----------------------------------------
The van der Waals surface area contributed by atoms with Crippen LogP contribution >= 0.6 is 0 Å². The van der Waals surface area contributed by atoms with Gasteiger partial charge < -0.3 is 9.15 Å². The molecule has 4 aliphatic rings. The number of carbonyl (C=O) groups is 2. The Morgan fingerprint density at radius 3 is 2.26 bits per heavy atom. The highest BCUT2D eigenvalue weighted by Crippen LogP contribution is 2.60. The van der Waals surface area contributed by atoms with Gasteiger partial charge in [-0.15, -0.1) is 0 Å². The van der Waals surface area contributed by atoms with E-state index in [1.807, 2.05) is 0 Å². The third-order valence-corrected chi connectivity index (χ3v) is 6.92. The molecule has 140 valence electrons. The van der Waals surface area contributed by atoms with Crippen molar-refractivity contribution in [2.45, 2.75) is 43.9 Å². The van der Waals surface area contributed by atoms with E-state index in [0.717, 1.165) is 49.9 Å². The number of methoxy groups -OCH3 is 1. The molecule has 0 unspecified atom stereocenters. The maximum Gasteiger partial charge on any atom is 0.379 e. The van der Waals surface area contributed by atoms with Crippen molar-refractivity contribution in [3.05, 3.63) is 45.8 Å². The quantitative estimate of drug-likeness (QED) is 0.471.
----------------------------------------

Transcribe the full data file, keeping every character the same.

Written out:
The van der Waals surface area contributed by atoms with Crippen LogP contribution >= 0.6 is 0 Å². The van der Waals surface area contributed by atoms with Gasteiger partial charge < -0.3 is 9.15 Å². The molecule has 4 aliphatic rings. The number of carbonyl (C=O) groups is 2. The Morgan fingerprint density at radius 3 is 2.26 bits per heavy atom. The highest BCUT2D eigenvalue weighted by Crippen LogP contribution is 2.60. The van der Waals surface area contributed by atoms with Gasteiger partial charge in [-0.15, -0.1) is 0 Å². The van der Waals surface area contributed by atoms with E-state index in [1.807, 2.05) is 0 Å². The third-order valence-corrected chi connectivity index (χ3v) is 6.92. The molecule has 140 valence electrons. The van der Waals surface area contributed by atoms with Crippen molar-refractivity contribution in [2.45, 2.75) is 43.9 Å². The van der Waals surface area contributed by atoms with E-state index in [0.717, 1.165) is 49.9 Å². The number of methoxy groups -OCH3 is 1. The molecule has 0 unspecified atom stereocenters. The maximum Gasteiger partial charge on any atom is 0.379 e. The van der Waals surface area contributed by atoms with Crippen molar-refractivity contribution in [3.05, 3.63) is 45.8 Å². The quantitative estimate of drug-likeness (QED) is 0.471.